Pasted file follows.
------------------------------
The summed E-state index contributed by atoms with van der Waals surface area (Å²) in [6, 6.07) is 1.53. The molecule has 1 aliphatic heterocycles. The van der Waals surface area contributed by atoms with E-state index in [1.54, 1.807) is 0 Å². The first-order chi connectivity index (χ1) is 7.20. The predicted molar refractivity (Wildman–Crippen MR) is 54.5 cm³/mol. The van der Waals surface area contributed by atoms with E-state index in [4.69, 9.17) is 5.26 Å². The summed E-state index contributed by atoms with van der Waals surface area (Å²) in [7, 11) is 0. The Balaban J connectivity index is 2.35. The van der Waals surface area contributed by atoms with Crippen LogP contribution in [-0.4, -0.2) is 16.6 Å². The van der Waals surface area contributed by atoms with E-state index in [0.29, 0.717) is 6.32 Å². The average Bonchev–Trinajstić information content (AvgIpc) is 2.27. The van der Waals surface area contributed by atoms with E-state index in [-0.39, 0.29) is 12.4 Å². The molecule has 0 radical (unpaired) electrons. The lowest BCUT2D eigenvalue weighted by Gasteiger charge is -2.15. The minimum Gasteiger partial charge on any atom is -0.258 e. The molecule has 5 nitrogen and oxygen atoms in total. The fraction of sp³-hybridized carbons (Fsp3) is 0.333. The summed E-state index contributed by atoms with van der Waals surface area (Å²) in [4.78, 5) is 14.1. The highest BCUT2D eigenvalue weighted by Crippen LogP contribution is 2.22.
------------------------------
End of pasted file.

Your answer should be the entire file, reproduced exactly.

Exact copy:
The summed E-state index contributed by atoms with van der Waals surface area (Å²) in [6, 6.07) is 1.53. The molecule has 1 aliphatic heterocycles. The van der Waals surface area contributed by atoms with E-state index in [1.54, 1.807) is 0 Å². The first-order chi connectivity index (χ1) is 7.20. The predicted molar refractivity (Wildman–Crippen MR) is 54.5 cm³/mol. The van der Waals surface area contributed by atoms with E-state index in [4.69, 9.17) is 5.26 Å². The summed E-state index contributed by atoms with van der Waals surface area (Å²) in [7, 11) is 0. The Balaban J connectivity index is 2.35. The van der Waals surface area contributed by atoms with Crippen LogP contribution in [-0.4, -0.2) is 16.6 Å². The van der Waals surface area contributed by atoms with E-state index in [0.29, 0.717) is 6.32 Å². The average Bonchev–Trinajstić information content (AvgIpc) is 2.27. The van der Waals surface area contributed by atoms with E-state index in [-0.39, 0.29) is 12.4 Å². The molecule has 0 radical (unpaired) electrons. The lowest BCUT2D eigenvalue weighted by Gasteiger charge is -2.15. The minimum Gasteiger partial charge on any atom is -0.258 e. The molecule has 5 nitrogen and oxygen atoms in total. The fraction of sp³-hybridized carbons (Fsp3) is 0.333. The summed E-state index contributed by atoms with van der Waals surface area (Å²) in [4.78, 5) is 14.1. The highest BCUT2D eigenvalue weighted by Crippen LogP contribution is 2.22.